Take a drive up the winding Caribou Trail just north of Lutsen and you’ll find yourself surrounded by large, mature maple trees. With its cold nights and warm(er) afternoons in the early spring, this area is the ideal location for a maple syrup farm. So it’s no surprise that Lutsen is home to a large maple syrup company who is working hard to produce some of the best organic maple syrup you’ll ever try!
Started in 1996, The Sawtooth Mountain Maple Syrup Company tapped their first tree and would quickly grow into a massive operation. In the 2019 season they tapped over 24,000 maple trees which collectively produced 312,000 gallons of sap. This sounds like a lot, but once compressed and boiled down, the operation yielded an impressive, but sizable smaller, 7,800 gallons of maple syrup. Along with their retail partner, Wild Country Maple Syrup, the final product is bottled and delivered to restaurants, repackagers, and retail outlets in Minnesota and beyond.
The Sawtooth Mountain Maple Syrup Company started out and remains a family-owned and operated business. Chris Cordes, his sister Kirstin van den Berg, and her husband Greg Nichols currently operate, maintain, and produce the maple syrup. The actual harvest and production season is rather short- only 6 weeks in March and April most years- but during that time they work countless hours ensuring the operation goes smoothly and their maple syrup is of top quality. During the offseason, they maintain the trees, the taps, and the lines, and count down the days until the next harvest begins.
I had the opportunity to take the drive up the Caribou Trail and see the farm first hand on a warm day in late March, shortly after the sap started to flow, to learn how maple syrup is made. The sun was shining brightly on a cloudless day and over two feet of snow still blanketed the ground, but my truck made it easily down the gravel road to the property. In the trees you could see their labor of love- thousands of trees and miles of tubing connecting the taps and weaving it’s way into the main sugar house for processing. You can only imagine how much time, energy, and work goes into tapping and maintaining each tree and each line year after year, as operation grow to include more trees each season. Especially when you consider that the area can get buried in four feet, or more, of snow every winter.
I saw the retail store first. A quaint little log cabin that looks straight out of the stories of original settlers on the Gunflint Trail. The bottling barn is next to that- the place where the Wild Country Maple Syrup folks have their operations. However, it was the large building in the back, the sugar house, that I came to see.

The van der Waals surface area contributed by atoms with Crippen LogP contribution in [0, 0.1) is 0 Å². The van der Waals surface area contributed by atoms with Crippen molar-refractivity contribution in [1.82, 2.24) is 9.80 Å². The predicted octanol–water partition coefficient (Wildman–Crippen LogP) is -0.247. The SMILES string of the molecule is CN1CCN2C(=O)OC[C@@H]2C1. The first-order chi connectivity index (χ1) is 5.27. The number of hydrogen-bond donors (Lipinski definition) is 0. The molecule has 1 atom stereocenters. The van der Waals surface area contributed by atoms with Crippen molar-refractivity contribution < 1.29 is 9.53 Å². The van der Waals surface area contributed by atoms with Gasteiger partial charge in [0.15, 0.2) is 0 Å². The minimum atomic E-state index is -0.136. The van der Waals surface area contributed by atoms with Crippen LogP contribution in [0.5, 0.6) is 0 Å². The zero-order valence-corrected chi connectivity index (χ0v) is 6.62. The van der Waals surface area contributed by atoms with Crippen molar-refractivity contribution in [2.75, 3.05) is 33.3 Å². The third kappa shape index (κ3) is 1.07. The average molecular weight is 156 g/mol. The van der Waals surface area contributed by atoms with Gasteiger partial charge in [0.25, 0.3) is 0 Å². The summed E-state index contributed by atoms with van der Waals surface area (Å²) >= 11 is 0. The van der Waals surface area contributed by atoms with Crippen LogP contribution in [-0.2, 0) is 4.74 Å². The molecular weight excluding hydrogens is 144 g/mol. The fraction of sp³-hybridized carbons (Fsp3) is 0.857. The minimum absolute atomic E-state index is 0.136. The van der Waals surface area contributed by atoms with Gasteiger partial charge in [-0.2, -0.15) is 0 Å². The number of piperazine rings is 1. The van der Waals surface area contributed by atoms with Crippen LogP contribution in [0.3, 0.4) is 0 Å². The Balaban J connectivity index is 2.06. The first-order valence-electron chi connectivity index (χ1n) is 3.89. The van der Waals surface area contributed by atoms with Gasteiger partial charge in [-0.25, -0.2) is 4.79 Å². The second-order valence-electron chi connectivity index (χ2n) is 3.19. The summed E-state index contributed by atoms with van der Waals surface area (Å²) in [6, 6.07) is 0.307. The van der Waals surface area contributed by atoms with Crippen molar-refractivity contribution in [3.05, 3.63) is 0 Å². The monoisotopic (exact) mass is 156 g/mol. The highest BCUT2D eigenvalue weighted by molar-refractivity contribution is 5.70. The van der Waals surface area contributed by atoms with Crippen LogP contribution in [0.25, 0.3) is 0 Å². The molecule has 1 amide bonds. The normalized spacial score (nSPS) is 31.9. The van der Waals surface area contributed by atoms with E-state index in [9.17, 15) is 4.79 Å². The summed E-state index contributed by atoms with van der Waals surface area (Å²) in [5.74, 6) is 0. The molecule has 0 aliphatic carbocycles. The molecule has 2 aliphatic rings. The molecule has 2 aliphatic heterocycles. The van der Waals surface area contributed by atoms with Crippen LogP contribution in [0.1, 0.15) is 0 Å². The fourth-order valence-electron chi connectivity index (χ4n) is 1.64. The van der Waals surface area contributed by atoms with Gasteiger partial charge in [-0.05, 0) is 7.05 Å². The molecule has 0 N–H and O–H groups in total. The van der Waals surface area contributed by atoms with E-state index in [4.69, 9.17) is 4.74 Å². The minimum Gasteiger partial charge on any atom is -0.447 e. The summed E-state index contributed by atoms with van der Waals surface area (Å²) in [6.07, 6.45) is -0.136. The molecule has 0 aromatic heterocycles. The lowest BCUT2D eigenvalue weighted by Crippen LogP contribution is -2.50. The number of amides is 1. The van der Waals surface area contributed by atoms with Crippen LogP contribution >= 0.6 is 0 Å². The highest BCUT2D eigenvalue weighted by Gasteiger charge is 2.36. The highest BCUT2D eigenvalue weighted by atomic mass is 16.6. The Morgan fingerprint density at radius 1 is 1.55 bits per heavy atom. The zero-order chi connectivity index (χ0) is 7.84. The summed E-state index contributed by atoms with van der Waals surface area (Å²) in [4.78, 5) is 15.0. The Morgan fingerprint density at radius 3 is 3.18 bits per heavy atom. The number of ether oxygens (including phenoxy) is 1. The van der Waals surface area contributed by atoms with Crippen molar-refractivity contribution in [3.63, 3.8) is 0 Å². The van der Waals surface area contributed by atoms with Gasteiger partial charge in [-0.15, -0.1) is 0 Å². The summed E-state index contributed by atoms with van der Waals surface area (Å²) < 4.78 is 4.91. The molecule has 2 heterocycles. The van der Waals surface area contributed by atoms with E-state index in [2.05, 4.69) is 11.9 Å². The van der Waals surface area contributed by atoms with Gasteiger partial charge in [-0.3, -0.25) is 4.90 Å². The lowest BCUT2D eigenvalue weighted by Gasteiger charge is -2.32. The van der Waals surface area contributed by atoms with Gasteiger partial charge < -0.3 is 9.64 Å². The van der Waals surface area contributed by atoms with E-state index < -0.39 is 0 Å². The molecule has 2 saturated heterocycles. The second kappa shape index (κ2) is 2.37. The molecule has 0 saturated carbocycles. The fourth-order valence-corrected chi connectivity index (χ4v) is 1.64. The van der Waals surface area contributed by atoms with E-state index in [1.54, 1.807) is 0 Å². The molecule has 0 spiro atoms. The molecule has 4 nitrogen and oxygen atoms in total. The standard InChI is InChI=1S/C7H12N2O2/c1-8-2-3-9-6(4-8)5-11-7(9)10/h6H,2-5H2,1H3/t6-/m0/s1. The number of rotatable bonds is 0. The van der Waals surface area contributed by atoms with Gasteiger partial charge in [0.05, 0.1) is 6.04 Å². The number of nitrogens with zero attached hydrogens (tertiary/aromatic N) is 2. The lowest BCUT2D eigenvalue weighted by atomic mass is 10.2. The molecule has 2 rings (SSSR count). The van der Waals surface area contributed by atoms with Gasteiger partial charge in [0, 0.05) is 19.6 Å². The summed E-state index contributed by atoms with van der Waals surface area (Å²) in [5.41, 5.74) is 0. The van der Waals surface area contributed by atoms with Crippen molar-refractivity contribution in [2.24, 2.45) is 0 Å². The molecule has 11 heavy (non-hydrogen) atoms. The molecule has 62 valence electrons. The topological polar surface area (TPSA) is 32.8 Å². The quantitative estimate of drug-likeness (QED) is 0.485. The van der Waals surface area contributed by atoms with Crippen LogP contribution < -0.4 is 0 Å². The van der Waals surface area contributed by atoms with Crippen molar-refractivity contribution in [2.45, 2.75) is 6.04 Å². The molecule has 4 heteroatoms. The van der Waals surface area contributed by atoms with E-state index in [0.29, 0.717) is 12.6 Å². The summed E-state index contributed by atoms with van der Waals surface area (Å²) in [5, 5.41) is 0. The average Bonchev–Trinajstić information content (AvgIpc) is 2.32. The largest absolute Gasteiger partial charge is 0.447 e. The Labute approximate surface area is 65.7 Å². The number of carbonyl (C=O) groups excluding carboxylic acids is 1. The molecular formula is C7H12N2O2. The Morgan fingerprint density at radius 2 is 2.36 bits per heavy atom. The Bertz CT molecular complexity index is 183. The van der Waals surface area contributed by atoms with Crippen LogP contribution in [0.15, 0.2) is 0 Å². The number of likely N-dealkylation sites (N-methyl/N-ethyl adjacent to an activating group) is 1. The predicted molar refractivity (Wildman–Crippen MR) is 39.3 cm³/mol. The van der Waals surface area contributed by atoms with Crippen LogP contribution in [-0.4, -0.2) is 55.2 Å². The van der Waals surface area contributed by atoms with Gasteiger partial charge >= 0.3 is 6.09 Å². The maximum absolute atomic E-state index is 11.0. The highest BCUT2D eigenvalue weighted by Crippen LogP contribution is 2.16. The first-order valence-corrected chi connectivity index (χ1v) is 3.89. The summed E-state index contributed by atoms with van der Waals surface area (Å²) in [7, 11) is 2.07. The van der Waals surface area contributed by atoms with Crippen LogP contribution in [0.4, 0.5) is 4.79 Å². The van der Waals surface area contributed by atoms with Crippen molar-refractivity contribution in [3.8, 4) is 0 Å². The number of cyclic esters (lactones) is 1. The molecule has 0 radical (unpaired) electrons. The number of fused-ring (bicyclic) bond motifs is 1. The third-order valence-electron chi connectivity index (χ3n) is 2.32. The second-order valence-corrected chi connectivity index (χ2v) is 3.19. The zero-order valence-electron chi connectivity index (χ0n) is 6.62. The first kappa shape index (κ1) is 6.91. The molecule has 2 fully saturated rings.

I was first greeted by Lucy, the black retriever mix dog that protects the sugar house from unwanted visitors. She’s large but gentle and not-so-great at her job. I got more requests for a pet than a warning to stay away. Greg greeted me at the door and we got straight to business. The stainless steel boiler is quite the sight to see! Kept so clean it literally sparkled. Quiet on the day that I visited as it was still early in the collection season and there wasn’t enough sap for a boil. Next, Greg and Kirstin showed me the holding tanks. Going in I knew the farm collected hundreds of thousands of gallons of sap, but I couldn’t truly visualize how much that was until I was one of the tanks filled to the brim. Kirstin showed me the smaller tanks- just 1700-2300 gallons- as well as how the sap makes its way from the lines outside into an extractor that then releases the sap into the holding tanks. Later, Greg took me up to the two larger tanks- which hold 4,500 and 4,800 gallons. The massive size of the tanks show just how much sap is required to create a small amount of syrup. You need 40 gallons of sap to produce just one gallon of syrup. All that sap takes up a lot of room!
From the holding tanks, they condense the sap down through a reverse osmosis system that reduces the amount of water in the sap. From there it goes into the boiler and gets condensed down even further until it comes out in the form you recognize as maple syrup. They put the syrup into barrels and from there it gets distributed out, mostly to Wild Country Maple Syrup who bottles it and sells it, although they also distribute whole barrels to restaurants and other retailers.
I left the farm having learned a lot about the syrup-making process and being extremely impressed with the entire operation at The Sawtooth Mountain Syrup Company. I want to give a big thanks to Greg and Kirstin for taking the time out of their day to show me around. Unfortunately, for safety reasons, the sugar house isn’t open to the general public so this was a one-of-a-kind tour. However, the retail shop and the property are open to the public. Wild Country Maple Syrup coordinates the tours so contact them if you’re interested in seeing the property- it is incredibly beautiful and worth the trip! Check it out in the fall to see the leaf change at its best. If you just want to get some maple syrup straight from the source you can head up there to enjoy the serene drive and pick some up from The Sawtooth Mountain Maple Syrup Company. I highly recommend adding this to your list of things to do during your next trip to Lutsen.
Check out the video below as Greg shows us around the sugar house and we get a glimpse into the life of a maple syrup farmer.